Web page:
28. Fear thou not, O Jacob my servant, saith the Lord: for I am with thee; for I will make a full end of all the nations whither I have driven thee; but I will not make a full end of thee, but correct thee in measure: yet will I not leave thee wholly unpunished.
28. Tu ne timeas, serve mi Jacob, dicit Jehova, quia ego tecum, quia faciam consumptionem in cunctis gentibus ad quas te expulero illuc (est supervacuum
He repeats the same thing, and no wonder, for under circumstances so hopeless it was not easy to raise up and sustain the minds of the people, so that they might patiently wait for the time of their redemption. He had to raise them to light as it were from the lowest depths, for captivity was little short of death, according to what Ezekiel says, (Ezekiel 37) who shews that the common saying among them was,
"Can God raise the dead from their graves?"
Whenever the Prophets promised that God would become their Redeemer, they said, "Oh, will God raise us up again? It is all a fable." For this reason God commanded dead and dry bones to rise and to assume their own skin and flesh, at least this was shewn to the Prophet in a vision.
We now then understand why the Prophet repeated twice what was in itself sufficiently clear,
He afterwards adds,
This seems not to agree with what he had said before, that Egypt should be again inhabited as in days of old. How can the restoration of Egypt be consistent with the words of the Prophet here? To this I answer, that when God mitigates his rigor towards the unbelieving, he is not yet propitious to them, nor is the indulgence shewn to them a proof of his paternal favor, as I have before observed. Though then there were Egyptians who remained alive after the ruin of their kingdom, yet God made a consummation in Egypt, for there his vengeance continued after that, time. Now, when we come to the chosen people, God says in many places,
In short, when God says, that he makes a consummation as to heathen nations, it ought to be understood, that God curses them from the root. As when a tree stands, when its root is dead; so also heathen nations, as it were, stand, but in the meantime they are consumed, for God has doomed them to eternal ruin. But consummation is said to be as to God's children, when nothing appears on the surface, but perhaps a dry trunk; yet a living root remains, which will again grow up, and from it branches will arise. We hence see how God makes a consummation as to all the unbelieving, and yet does not make a consummation as to his chosen people.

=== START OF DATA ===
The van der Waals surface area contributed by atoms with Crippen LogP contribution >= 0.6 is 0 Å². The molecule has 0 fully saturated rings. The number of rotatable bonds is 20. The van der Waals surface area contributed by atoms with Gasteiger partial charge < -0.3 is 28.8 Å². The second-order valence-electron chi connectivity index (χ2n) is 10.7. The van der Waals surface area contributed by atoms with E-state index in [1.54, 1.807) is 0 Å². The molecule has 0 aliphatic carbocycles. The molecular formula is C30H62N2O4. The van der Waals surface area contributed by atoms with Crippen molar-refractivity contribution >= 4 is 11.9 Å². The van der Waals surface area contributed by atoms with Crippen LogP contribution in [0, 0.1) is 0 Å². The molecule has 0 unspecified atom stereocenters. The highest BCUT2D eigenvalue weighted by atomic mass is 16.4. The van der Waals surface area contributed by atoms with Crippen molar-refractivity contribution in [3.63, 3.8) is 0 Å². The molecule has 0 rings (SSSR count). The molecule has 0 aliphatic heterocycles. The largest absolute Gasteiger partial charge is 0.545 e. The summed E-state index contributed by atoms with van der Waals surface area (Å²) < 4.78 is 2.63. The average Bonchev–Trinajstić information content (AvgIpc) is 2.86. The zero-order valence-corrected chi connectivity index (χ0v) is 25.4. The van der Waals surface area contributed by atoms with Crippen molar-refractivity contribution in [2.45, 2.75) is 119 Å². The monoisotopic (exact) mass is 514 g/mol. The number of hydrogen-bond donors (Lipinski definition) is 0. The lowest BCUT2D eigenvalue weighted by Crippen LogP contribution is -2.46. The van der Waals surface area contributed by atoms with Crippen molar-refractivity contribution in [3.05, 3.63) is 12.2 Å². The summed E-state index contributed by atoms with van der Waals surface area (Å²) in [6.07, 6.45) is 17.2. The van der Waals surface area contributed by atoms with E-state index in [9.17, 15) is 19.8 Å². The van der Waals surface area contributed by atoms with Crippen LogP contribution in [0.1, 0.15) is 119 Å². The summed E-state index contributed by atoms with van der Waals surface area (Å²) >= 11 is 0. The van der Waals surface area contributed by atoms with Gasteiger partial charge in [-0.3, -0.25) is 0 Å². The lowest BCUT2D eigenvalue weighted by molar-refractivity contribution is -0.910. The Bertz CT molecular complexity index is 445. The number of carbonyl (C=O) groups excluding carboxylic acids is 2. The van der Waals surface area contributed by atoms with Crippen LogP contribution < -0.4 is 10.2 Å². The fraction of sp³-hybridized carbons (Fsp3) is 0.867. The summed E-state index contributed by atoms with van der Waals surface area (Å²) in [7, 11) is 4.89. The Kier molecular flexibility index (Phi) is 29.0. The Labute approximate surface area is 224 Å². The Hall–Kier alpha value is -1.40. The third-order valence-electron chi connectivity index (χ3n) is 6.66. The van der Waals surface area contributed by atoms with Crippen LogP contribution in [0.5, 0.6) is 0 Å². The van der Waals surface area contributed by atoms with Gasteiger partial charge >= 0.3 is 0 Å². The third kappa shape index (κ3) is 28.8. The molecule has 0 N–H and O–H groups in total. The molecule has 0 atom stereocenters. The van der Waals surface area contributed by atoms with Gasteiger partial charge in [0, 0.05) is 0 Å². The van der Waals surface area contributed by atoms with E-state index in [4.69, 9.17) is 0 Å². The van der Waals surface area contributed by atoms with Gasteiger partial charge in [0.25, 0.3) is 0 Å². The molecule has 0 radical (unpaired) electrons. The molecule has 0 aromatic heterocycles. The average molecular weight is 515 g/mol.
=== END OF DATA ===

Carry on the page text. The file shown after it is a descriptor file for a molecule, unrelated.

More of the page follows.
Grant, Almighty God, that as thou hast testified that thou wilt be a Father to us, and hast given us a pledge of thy adoption, thine only-begotten Son, -- O grant, that we, trusting in thy promise, may never doubt, even when thou severely chastisest us, but that thou wilt at length be merciful to us, and that we may thus never cease to flee to thy mercy, and thus submit to thee, and suffer ourselves to be corrected; and may, in the meantime, this hope sustain us, and alleviate all our sorrows, that in all our miseries we shall yet ever glorify thy name, through the same, thy Son our Lord. -- Amen.
Lecture One Hundred and Sixty-Eighth
WE explained yesterday what is meant by not making a consummation. The meaning is, that sometimes God's vengeance is such towards his Church, that it seems to be consumed, while yet some hidden hope remains, for God raises his own as it were from death. We said, that in this sense is to be understood what Jeremiah now promises to the chosen people: for God makes a distinction between the Israelites and strangers; for on account of the covenant he had made with them, he would spare them, so that some hope remained, though the Church itself seemed for a time to be lost.
And he explains himself in other words,
Now this passage ought to be especially noticed, from which we may derive great consolation; for we are here taught that punishments inflicted on us are temporary, and that God prescribes limits to them, such as he knows to be best for us: for whence comes despair which overwhelms the unbelieving, except that being sunk in the deep, they know not that God will be merciful to them, but apprehend nothing but his wrath? Hence then it comes that they have no comfort in their evils and sorrows. Whenever, then, excessive anxiety lays hold on us, or our evils drive us into despair, let us learn to flee to this consolation, even that the punishments by which we are chastised are only for a time.
He afterwards adds,
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